Moving in step with lean initiatives, overhead handling equipment is increasingly customized to perfectly suit the application. The process of optimizing a worker’s comfort and productivity in a workstation benefits from a more collaborative approach between customers and suppliers of cranes, hoists, conveyors, robotics, packaging equipment and more.
These relationships combine to provide solutions beyond what any one supplier can typically offer, says Wingfield, but they require a customer to be open to a consultative approach.
“Purchasing professionals don’t always evaluate materials handling solutions based on floor space savings, uptime improvements, ergonomics and training provided, so it takes a corporate orientation committed to the total cost of ownership to truly see its value,” adds Wingfield.
As opposed to simply substituting overhead handlers for carts, forklifts or manual lifting, greater efficiencies can be found by assessing overall product flow through each process. A 300-pound piece of furniture might be packaged in corrugate intended to protect the product in transit, but not designed to support the load while it is suspended in the air. A customized combination of conveyor, lift attachments, and packaging equipment can enable a single operator to pack, tape, label and palletize the product, potentially replacing two or more workstations with one.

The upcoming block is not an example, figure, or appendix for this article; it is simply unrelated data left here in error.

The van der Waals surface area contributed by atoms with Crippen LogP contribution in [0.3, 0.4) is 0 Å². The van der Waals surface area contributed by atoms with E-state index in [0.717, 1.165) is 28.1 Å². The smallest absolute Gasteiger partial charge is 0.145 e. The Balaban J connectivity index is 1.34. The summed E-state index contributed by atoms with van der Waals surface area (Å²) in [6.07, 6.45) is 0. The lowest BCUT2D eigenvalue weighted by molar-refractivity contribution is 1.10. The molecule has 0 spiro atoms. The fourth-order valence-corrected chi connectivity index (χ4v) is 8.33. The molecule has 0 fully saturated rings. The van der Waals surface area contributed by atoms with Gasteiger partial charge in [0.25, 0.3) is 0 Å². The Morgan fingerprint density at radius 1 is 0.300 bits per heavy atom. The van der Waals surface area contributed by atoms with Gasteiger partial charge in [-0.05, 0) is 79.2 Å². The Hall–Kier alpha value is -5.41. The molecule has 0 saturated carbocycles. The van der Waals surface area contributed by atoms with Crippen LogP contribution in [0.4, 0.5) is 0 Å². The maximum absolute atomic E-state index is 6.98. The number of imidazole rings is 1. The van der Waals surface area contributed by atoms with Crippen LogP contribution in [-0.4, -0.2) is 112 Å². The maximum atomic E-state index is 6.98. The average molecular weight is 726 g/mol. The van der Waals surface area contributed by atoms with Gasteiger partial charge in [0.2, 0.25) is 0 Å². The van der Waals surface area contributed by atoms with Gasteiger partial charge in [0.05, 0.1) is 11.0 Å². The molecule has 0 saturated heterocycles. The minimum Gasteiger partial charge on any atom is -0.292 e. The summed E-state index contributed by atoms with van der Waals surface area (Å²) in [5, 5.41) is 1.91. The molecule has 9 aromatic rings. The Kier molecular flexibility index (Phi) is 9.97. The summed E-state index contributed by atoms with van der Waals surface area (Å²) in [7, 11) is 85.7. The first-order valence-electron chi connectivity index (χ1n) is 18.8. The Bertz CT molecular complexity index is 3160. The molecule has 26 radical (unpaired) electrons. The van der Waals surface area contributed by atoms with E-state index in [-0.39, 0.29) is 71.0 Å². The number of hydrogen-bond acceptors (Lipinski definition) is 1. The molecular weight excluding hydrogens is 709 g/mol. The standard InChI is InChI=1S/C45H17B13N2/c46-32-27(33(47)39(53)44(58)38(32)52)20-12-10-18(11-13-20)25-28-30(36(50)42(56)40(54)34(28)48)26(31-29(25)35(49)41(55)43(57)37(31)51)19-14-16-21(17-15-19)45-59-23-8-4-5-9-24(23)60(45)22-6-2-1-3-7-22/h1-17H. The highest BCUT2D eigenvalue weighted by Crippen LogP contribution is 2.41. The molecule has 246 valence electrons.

A thorough analysis will also ensure the overhead handling equipment is not over-engineered for the application. “Gone are the days when an engineer can flip through a catalog and pick up some chains, slings or hoists,” says Matt Forsline, senior applications engineer and product manager for Schmalz. “In the past, a manufacturer might use expensive bulky manipulators, much of which was unnecessary. We are all learning a lot about how ergonomics and lean manufacturing go hand in hand.”